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Improving the lives of critical care patients

Queen’s researcher takes on a leading role in innovative ICU recovery study.

For patients who survive an episode of critical illness, they can experience weakness and other limitations to their function long after they’ve left the hospital. But there’s hope in sight: A unique, multi-site clinical trial that aims to improve outcomes for intensive care unit patients using a combination of early nutritional supplementation and exercise. The trial is set to begin, with researchers from Queen’s University playing a leading role in the study’s operations.

Dr. Heyland and his team at the Clinical Evaluation Research Unit will design and manage the study protocol, taking place in ICU's across the United States.

The Nutrition and Exercise in Critical Illness (NEXIS) trial will take place in four ICUs across the United States and run through March 2022. Principal investigators are Daren Heyland of Queen’s University, Dale Needham of Johns Hopkins University School of Medicine, and Renee Stapleton of the University of Vermont. The study will examine whether intravenous amino acid supplementation and the in-bed cycling exercise improves recovery for patients requiring life support from a mechanical ventilator in the ICU.

“This collaboration represents one of the first trials of a combined nutrition and exercise strategy in critically ill patients to aid in their recovery,” says Dr. Heyland, who also serves as the director of the Clinical Evaluation Research Unit at the Kingston Health Sciences Centre. “The combination of our respective expertise in nutrition and rehabilitative medicine in critical care settings allows us to bring the best of the two worlds together.”

Patients taking part in the study will receive an intravenous infusion of amino acids in addition to their standard nutrient intake – targeting 2.5 grams of protein per kilogram of body mass per day – and will conduct 45 minutes of cycling exercise five days per week. The study will randomly assign patients into two groups – one will receive the novel combined study intervention, while the other receives standard ICU care. Recovery will be measured using the six-minute walk distance (6WMD) test at hospital discharge as well as many other measures of body composition, muscle strength and physical functioning during patients’ hospital stay. The researchers will conduct phone-based follow-up calls six months after discharge to evaluate lasting benefits of the study intervention.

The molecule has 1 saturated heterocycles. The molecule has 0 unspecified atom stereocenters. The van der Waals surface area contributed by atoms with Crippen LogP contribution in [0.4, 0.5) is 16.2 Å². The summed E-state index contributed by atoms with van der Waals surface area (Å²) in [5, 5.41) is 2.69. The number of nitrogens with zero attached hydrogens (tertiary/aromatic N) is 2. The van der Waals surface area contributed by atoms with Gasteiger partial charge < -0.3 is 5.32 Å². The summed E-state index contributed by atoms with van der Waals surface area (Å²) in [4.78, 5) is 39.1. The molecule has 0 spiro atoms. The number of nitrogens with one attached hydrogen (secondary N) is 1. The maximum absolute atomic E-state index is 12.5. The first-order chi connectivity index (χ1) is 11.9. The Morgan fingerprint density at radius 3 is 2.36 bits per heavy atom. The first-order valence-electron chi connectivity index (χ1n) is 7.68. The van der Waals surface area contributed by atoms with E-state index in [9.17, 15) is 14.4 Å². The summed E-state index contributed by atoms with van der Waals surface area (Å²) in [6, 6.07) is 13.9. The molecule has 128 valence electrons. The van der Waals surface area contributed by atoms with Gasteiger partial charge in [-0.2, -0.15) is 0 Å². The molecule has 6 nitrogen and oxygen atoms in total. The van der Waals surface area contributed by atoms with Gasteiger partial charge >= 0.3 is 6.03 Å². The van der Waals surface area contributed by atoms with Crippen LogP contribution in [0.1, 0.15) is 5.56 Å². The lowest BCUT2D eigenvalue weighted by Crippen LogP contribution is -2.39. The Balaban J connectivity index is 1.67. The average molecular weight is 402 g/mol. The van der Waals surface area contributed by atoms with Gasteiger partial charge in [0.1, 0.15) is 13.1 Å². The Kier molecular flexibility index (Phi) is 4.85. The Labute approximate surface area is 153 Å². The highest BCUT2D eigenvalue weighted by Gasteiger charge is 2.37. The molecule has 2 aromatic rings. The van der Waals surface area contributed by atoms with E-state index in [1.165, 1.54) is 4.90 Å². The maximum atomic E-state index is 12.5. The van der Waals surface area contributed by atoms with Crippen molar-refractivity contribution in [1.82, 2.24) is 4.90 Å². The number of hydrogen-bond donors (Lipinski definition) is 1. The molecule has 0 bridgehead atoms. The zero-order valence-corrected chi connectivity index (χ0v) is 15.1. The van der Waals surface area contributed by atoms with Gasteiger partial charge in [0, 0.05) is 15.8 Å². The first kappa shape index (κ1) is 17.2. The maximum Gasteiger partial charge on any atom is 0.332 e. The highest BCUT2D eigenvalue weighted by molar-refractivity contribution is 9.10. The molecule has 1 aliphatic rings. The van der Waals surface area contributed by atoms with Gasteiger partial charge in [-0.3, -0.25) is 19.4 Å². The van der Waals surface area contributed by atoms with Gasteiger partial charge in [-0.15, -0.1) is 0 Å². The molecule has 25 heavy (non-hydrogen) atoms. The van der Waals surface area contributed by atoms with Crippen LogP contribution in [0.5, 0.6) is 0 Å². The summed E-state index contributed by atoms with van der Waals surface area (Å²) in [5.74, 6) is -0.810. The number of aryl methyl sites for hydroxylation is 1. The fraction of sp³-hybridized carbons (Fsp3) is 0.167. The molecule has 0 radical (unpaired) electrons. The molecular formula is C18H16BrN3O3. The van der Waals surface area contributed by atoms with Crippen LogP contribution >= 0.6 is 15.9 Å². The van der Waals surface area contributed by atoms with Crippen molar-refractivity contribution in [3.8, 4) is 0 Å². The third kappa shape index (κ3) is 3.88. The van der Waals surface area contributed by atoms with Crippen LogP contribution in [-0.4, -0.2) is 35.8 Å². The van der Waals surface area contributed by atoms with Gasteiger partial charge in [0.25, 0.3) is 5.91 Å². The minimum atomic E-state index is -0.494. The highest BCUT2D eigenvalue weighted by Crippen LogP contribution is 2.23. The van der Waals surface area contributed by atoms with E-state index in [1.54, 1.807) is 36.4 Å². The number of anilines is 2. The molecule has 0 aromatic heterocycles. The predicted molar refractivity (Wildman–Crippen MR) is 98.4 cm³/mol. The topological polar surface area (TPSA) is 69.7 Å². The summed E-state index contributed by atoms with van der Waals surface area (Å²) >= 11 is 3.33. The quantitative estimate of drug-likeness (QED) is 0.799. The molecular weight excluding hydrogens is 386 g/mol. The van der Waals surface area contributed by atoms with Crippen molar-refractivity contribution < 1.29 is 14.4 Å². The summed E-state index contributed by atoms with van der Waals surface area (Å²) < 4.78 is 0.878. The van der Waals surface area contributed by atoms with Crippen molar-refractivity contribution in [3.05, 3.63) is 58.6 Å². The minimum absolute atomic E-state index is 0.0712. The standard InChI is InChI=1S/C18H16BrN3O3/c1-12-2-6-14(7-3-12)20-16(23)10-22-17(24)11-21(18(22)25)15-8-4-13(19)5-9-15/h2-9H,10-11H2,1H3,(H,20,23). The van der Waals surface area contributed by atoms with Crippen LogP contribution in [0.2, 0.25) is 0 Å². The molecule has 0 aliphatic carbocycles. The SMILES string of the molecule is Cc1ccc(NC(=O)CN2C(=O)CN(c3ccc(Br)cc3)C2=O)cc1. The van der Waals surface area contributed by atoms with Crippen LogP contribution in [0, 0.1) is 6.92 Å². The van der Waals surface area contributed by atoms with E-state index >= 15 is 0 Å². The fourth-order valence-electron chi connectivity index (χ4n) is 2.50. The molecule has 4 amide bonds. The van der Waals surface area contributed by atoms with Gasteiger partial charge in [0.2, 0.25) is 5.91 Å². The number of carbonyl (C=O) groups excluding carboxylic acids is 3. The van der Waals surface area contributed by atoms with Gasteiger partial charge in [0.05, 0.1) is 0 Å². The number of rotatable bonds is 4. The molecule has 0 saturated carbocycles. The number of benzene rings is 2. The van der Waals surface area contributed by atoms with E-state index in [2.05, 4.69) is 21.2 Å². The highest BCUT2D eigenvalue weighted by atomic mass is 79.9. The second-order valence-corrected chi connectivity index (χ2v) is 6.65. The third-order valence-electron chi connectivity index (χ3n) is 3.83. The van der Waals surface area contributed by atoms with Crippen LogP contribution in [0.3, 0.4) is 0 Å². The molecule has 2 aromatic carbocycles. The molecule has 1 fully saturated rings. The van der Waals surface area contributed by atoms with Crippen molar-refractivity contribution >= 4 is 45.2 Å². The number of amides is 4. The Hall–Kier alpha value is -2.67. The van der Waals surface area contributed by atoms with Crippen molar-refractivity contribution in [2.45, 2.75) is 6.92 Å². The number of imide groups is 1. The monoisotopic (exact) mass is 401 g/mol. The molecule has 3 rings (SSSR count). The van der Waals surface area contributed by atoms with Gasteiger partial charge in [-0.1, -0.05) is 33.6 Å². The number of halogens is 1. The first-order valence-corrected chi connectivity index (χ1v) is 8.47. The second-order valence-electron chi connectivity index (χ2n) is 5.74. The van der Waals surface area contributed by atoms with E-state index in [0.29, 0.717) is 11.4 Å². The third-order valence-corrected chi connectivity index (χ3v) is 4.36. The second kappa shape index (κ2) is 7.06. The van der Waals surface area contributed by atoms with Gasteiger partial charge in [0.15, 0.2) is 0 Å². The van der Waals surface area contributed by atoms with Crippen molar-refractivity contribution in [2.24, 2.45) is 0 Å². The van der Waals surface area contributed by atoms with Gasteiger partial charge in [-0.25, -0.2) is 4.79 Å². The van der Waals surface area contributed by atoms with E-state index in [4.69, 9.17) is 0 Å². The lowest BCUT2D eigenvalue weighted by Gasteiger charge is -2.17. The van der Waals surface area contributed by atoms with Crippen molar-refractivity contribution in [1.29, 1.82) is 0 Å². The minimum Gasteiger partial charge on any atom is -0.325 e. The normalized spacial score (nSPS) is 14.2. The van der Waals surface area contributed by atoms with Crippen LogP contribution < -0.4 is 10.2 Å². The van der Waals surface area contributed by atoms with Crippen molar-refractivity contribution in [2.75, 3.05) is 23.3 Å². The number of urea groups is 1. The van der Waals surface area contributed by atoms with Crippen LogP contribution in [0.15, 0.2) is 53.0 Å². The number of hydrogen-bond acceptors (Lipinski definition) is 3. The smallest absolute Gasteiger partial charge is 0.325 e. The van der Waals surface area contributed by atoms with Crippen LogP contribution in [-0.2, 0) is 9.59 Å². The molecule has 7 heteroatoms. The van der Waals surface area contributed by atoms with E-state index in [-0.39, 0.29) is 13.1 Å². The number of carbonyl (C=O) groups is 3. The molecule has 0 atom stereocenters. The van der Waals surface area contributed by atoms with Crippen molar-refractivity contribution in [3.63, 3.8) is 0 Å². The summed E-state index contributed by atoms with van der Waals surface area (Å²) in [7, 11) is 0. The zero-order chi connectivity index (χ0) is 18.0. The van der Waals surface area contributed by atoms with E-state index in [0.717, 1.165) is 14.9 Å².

“ICU patients experience accelerated muscle wasting, believed to be related to the role of the inflammatory response in critical illness,” says Dr. Stapleton, an associate professor of medicine in the division of pulmonary and critical care medicine at the Larner College of Medicine at the University of Vermont. “The consensus is that standard ICU nutrition practice is protein-deficient, typically providing only 0.8-1 gram of protein per kilogram of body weight, and that this may play a part in muscle wasting.”

As one of the world’s leading multicentre clinical research methods centres, the CERU at the Kingston Health Sciences Centre will be responsible for the development of study procedures and day-to-day coordination of the study. Dr. Heyland, who serves as clinical director of CERU says that the centre’s unique level of expertise in coordinating intensive care nutritional studies will strengthen the study’s ability to examine this new course of treatment.

“What has evolved in critical care medicine is a realization that more and more people are experiencing, and surviving, critical illness,” says Dr. Heyland. “We have a large number of survivors of critical illness who, in addition to muscle weakness and impaired physical functioning, can also suffer from such conditions as depression and anxiety, as well as cognitive impairments following release from the intensive care unit. These impairments can have long-lasting health impacts for both the surviving patient and their family members. This study will play an important role in improving the physical outcomes for ICU survivors.”

The research conducted during the NEXIS project is supported by a five-year, $3.5 million grant from the National Heart, Lung, and Blood Institute of the National Institutes of Health.

For more information on the NEXIS trial, please visit the website.